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  Science & Technology  
  January 31, 2005
Volume 83, Number 5
p. 39

First microwave studies of the complex in the gas phase shed light on its potential importance


Chemists know a lot about the HO radical. Its voracious oxidizing power makes it capable of both starring in atmospheric pollutant-removing reactions and wreaking havoc in biological systems.

What's not well known, however, is what happens if HO forms a radical complex with water. Since water is ubiquitous in organisms and in the atmosphere, chemists have speculated on the importance of the chemistry of an H2O-HO radical complex. In fact, some models suggest that the complex could be even more oxidizing than HO itself. That possibility, though, has remained relatively unexplored.

In the past few years, H2O-HO has become the focus of a number of labs around the world. Now, two groups unveil the first spectroscopic microwave studies of the complex in the gas phase. The independent reports appeared almost simultaneously. One comes from chemistry professor Kenneth R. Leopold at the University of Minnesota, Twin Cities; his graduate students Carolyn S. Brauer, Galen Sedo, and Erik M. Grumstrup; and chemistry professors Mark D. Marshall and Helen O. Leung at Amherst College, in Massachusetts [Chem. Phys. Lett., 401, 420 (2005)]. The other is from chemistry professor Yasuki Endo at the University of Tokyo and colleagues [J. Am. Chem. Soc., 127, 1108 (2005)].

RADICAL AND COMPLEX Three conformations of the H2O-HO radical complex show two potential-energy minima (top and bottom) with a slightly higher energy conformation in the middle.

Among other things, the studies confirm the length of the weak hydrogen bond connecting H2O and HO, and provide insights into how HO's electrons rearrange themselves energetically and spatially when the complex is formed. For example, both papers conclude that pairing HO with water removes orbital degeneracy in HO, producing two closely separated electronic states.

Such changes could profoundly affect the complex's chemistry, causing it to absorb sunlight differently, perhaps, or making it easier for other molecules to interact with it. The new observations thus represent an important step toward understanding how the complex behaves, notes Veronica Vaida, chemistry professor at the University of Colorado, Boulder, a pioneer in the study of atmospheric molecular complexes. The "very high quality, beautiful high-resolution spectra will push theoretical models to another level," she says.

Though there's an enormous body of work on free radicals and on molecular complexes, only in the past 15 years or so have experimental chemists begun to focus on radical molecular complexes. For example, chemistry professor Marsha I. Lester at the University of Pennsylvania and chemistry professor Michael Heaven at Emory University in Atlanta performed experiments on rare gas-HO complexes. Lester has also studied complexes such as OH-HCCH and OH-CH4 in the infrared.

"To go that extra step and make a complex of a free radical is just that much harder," Leopold notes. "People have studied radical complexes by other techniques, but there has been only a small handful of examples that have been studied at the high resolution of microwave spectroscopy."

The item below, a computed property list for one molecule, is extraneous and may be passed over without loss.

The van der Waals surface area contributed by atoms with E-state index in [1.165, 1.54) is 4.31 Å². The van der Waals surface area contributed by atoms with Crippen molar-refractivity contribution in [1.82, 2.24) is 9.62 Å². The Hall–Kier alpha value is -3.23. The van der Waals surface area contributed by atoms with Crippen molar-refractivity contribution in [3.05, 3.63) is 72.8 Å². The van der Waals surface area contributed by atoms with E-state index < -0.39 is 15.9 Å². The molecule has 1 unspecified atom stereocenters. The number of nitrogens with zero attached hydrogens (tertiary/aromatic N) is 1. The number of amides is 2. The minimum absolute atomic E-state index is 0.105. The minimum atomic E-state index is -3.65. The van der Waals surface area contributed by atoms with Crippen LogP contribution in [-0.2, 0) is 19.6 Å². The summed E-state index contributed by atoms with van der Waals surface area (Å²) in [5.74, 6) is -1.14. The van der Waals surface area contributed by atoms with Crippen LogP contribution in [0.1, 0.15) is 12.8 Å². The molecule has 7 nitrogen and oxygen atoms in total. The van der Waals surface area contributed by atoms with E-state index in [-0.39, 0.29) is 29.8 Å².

Theoretical chemists have modeled the structure and reactivity of H2O-HO for decades. Experimental work by chemists at the Jet Propulsion Laboratory hinted at the potential importance of radical complexes when it was found that HO2 reactivity greatly increases in the presence of water.

But H2O-HO received little attention until Terence I. Quickenden, senior chemistry lecturer at the University of Western Australia, Crawley, and colleagues there and at the University of Otago, Dunedin, New Zealand, began infrared studies of the complex in argon matrices [J. Am. Chem. Soc., 125, 6048 (2003)].

THE NEW measurements, with their unprecedented spectral resolution, provide plenty of opportunity for examining fundamental chemistry, such as the unique stability of hydrogen bonding in such complexes.

Atmospheric chemists, in particular, find H2O-HO interesting, as the HO radical oxidizes organic pollutants and may also play a role in the chemistry of Earth's ozone hole. Joseph S. Francisco, a chemistry professor at Purdue University who has predicted the structure of numerous molecular complexes, including ClO-H2O and H2O-HO2, calls Endo's and Leopold's research "exciting," noting that the HO radical's electronic distribution is substantially changed from the uncomplexed version. "This confirms some of the theoretical things we've been finding," he says.

It's also believed that HO could form in irradiated ice and possibly affect the reflectance spectrum of icy outer solar system bodies such as Pluto and Jupiter's moon Europa. Quickenden and his colleagues, including Robert E. Johnson, engineering physics professor at the University of Virginia, have been investigating the possibility that H2O-HO may also be formed there. "H2O-HO has a real possibility of being the source of some of the luminescence from irradiated ices," Quickenden says.

Chemists can expect to see more research on radical molecular complexes. For example, Endo and coworkers are preparing a paper on their measurements of the rotational spectra of the H2O-O2 complex. They also are continuing to study other rare gas radical complexes.

Other radical complexes, such as ClO-H2O, that may also play important roles in atmospheric chemistry are awaiting detection. "Reactions involving complexes may be much more prevalent than people thought," Francisco says.

  Chemical & Engineering News
ISSN 0009-2347
Copyright © 2005

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